Most of the smaller streams in this rivertop region once had native brook trout in them. Relatively few of those streams that held trout are a home for them today. Bootleg Hollow Creek, the stream that flows by my house and whose watershed I live upon, is one of those former brook trout waters. When I walk the lengths of this three-mile creek, whether it be near its waterfall dominated lower end or near its headwaters on the summit of King Hill, I sometimes think of the fish conspicuous by not being there.
When I moved here in the 1980s I heard stories about brook trout fishing in the creek that lasted till a few years before I arrived. Shortly after moving in, I was called to walk the stream and to have a look at what was in it. I wrote and published a poem about that first excursion on the creek whose watershed was now a life-line… “I call it Bootleg Hollow for/ An unofficial 1920’s name./ Its small silver cataract splashes/ To an olive pool, its song heard/ From our greening doorway…” I imagined trout and mink and springtime warblers as I worked my way upstream.
Several days ago I again walked past the old Collins’ farm, the abandoned farmhouse with its caved-in roof and shattered windows, with its opened doors and rotting couch. Long before my time in the hollow, the farm had been a beautiful establishment. Ruined, the house became my symbol for a time when people had an opportunity of living well with nature, when, instead, the opportunity went sour. The land and waters were abused; some human lives were wasted or abused; abandonment occurred.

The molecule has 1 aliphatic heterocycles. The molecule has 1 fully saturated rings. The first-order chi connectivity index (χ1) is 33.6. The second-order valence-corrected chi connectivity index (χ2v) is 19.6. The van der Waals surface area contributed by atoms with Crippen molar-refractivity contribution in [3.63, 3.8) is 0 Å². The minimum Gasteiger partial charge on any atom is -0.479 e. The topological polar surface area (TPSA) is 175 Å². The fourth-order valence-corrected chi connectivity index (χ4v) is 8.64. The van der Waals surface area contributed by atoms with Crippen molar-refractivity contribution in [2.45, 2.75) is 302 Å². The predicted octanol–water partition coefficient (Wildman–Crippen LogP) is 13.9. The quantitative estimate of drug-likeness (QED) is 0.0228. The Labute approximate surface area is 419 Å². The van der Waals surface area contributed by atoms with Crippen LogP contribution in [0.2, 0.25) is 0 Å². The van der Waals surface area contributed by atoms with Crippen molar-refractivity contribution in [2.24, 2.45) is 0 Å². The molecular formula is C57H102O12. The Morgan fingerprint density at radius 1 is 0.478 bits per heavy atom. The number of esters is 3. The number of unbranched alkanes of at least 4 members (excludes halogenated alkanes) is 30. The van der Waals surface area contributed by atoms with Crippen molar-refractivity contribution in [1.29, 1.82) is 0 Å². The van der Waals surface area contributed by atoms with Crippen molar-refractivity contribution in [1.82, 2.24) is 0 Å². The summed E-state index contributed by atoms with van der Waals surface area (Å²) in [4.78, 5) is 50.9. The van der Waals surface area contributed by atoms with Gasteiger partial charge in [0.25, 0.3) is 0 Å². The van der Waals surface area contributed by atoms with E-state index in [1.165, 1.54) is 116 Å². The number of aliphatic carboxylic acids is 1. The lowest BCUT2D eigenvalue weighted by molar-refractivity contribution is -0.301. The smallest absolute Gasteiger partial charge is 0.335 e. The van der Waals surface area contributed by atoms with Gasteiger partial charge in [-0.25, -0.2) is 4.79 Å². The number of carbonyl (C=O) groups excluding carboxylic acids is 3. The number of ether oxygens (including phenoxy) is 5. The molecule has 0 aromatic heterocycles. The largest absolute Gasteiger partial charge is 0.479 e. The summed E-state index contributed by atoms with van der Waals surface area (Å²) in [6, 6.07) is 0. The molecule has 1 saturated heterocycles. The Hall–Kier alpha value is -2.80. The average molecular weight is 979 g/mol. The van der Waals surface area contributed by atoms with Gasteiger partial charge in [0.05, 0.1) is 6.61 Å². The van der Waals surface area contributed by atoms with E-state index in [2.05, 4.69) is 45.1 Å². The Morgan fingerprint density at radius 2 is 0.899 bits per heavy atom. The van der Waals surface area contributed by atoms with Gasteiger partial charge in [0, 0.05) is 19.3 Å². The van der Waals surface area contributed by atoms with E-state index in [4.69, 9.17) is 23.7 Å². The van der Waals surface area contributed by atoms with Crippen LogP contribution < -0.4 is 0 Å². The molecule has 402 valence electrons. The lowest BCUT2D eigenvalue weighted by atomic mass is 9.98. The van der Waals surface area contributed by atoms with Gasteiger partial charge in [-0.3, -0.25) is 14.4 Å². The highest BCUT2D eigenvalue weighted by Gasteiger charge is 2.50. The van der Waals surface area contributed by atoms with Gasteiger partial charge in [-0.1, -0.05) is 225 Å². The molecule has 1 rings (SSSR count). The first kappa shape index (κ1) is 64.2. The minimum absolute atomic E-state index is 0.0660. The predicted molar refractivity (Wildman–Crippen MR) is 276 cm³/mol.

Turning westward into the headwaters near the summit I found myself walking as I’d walked before: “Through birdsong in deserted fields,/ Through a kingdom of exploding woodcock/ And upthrust lance of skunk cabbage./ Here the flow becomes a woodland trickle/ Birthing in a pool beneath a beech,/ In aura of a drumming grouse/ And blossom of the first spring beauty.”
I didn’t find any trout here in the early days, and I didn’t find any on my recent visit. I wasn’t surprised. The old farms, long abandoned, had a major impact, a negative impact, on the health of the stream, as did several waves of heavy timbering. More recently, the highway department has thrown big punches at the stream, allowing run-off to enter its waters, actually rerouting sections of the creek from one side of the road to the other, installing culverts that impede migration, etcetera. I didn’t have any hope of finding trout in Bootleg Hollow, but as I edged along its upper waters where the stream has recovered nicely from abuse, where the spirit of wild things still remains, I couldn’t help but feel the loss.
When I reached the highest pool in the headwaters, a place of stillness before the stream becomes an intermittent flow, I paused at the source. Unlike the mouth of the stream (three miles below at Bennett Creek), where all the history of the flow is focused at one point, the source of Bootleg Hollow Creek seemed calm, transparent, timeless. At the first pool on the stream, it seemed like anything was possible from here on out, at least for the moment. I imagined I saw a brook trout, smaller than my little finger, a ghost of the native, almost real.